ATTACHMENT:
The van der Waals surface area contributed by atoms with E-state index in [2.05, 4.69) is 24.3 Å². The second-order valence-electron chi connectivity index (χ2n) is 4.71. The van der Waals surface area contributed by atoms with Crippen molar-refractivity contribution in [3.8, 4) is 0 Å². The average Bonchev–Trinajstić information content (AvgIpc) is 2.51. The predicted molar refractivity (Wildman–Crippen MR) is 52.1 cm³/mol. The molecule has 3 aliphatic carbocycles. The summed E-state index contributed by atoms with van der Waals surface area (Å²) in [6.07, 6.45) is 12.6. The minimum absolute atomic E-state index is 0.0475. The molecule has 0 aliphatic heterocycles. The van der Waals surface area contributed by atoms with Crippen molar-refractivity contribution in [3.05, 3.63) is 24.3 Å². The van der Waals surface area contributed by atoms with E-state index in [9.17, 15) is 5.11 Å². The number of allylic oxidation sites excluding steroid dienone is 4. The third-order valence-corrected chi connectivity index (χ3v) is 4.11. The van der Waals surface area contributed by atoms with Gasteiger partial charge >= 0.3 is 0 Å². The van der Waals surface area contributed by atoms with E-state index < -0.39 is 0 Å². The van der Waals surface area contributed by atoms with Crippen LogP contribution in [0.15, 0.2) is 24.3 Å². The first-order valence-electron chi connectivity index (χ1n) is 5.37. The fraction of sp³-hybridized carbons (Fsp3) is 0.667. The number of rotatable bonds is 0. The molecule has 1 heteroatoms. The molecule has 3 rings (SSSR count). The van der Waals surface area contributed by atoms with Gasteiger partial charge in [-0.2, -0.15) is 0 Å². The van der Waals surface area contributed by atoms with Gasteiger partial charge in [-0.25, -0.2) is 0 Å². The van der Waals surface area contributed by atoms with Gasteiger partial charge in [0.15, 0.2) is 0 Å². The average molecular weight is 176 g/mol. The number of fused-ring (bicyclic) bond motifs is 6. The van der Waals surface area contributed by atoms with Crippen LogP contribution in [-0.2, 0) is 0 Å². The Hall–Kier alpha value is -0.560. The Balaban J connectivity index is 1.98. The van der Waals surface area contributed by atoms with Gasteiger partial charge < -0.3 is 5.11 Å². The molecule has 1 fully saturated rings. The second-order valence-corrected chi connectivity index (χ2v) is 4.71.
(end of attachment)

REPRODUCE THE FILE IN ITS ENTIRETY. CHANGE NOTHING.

The van der Waals surface area contributed by atoms with E-state index in [2.05, 4.69) is 24.3 Å². The second-order valence-electron chi connectivity index (χ2n) is 4.71. The van der Waals surface area contributed by atoms with Crippen molar-refractivity contribution in [3.8, 4) is 0 Å². The average Bonchev–Trinajstić information content (AvgIpc) is 2.51. The predicted molar refractivity (Wildman–Crippen MR) is 52.1 cm³/mol. The molecule has 3 aliphatic carbocycles. The summed E-state index contributed by atoms with van der Waals surface area (Å²) in [6.07, 6.45) is 12.6. The minimum absolute atomic E-state index is 0.0475. The molecule has 0 aliphatic heterocycles. The van der Waals surface area contributed by atoms with Crippen molar-refractivity contribution in [3.05, 3.63) is 24.3 Å². The van der Waals surface area contributed by atoms with E-state index in [9.17, 15) is 5.11 Å². The number of allylic oxidation sites excluding steroid dienone is 4. The third-order valence-corrected chi connectivity index (χ3v) is 4.11. The van der Waals surface area contributed by atoms with Gasteiger partial charge >= 0.3 is 0 Å². The van der Waals surface area contributed by atoms with E-state index < -0.39 is 0 Å². The van der Waals surface area contributed by atoms with Crippen LogP contribution in [0.15, 0.2) is 24.3 Å². The first-order valence-electron chi connectivity index (χ1n) is 5.37. The fraction of sp³-hybridized carbons (Fsp3) is 0.667. The number of rotatable bonds is 0. The molecule has 1 heteroatoms. The molecule has 3 rings (SSSR count). The van der Waals surface area contributed by atoms with Gasteiger partial charge in [-0.2, -0.15) is 0 Å². The van der Waals surface area contributed by atoms with Gasteiger partial charge in [-0.25, -0.2) is 0 Å². The van der Waals surface area contributed by atoms with Gasteiger partial charge in [0.15, 0.2) is 0 Å². The average molecular weight is 176 g/mol. The number of fused-ring (bicyclic) bond motifs is 6. The van der Waals surface area contributed by atoms with Crippen LogP contribution in [-0.2, 0) is 0 Å². The Hall–Kier alpha value is -0.560. The Balaban J connectivity index is 1.98. The van der Waals surface area contributed by atoms with Gasteiger partial charge < -0.3 is 5.11 Å². The molecule has 1 fully saturated rings. The second-order valence-corrected chi connectivity index (χ2v) is 4.71.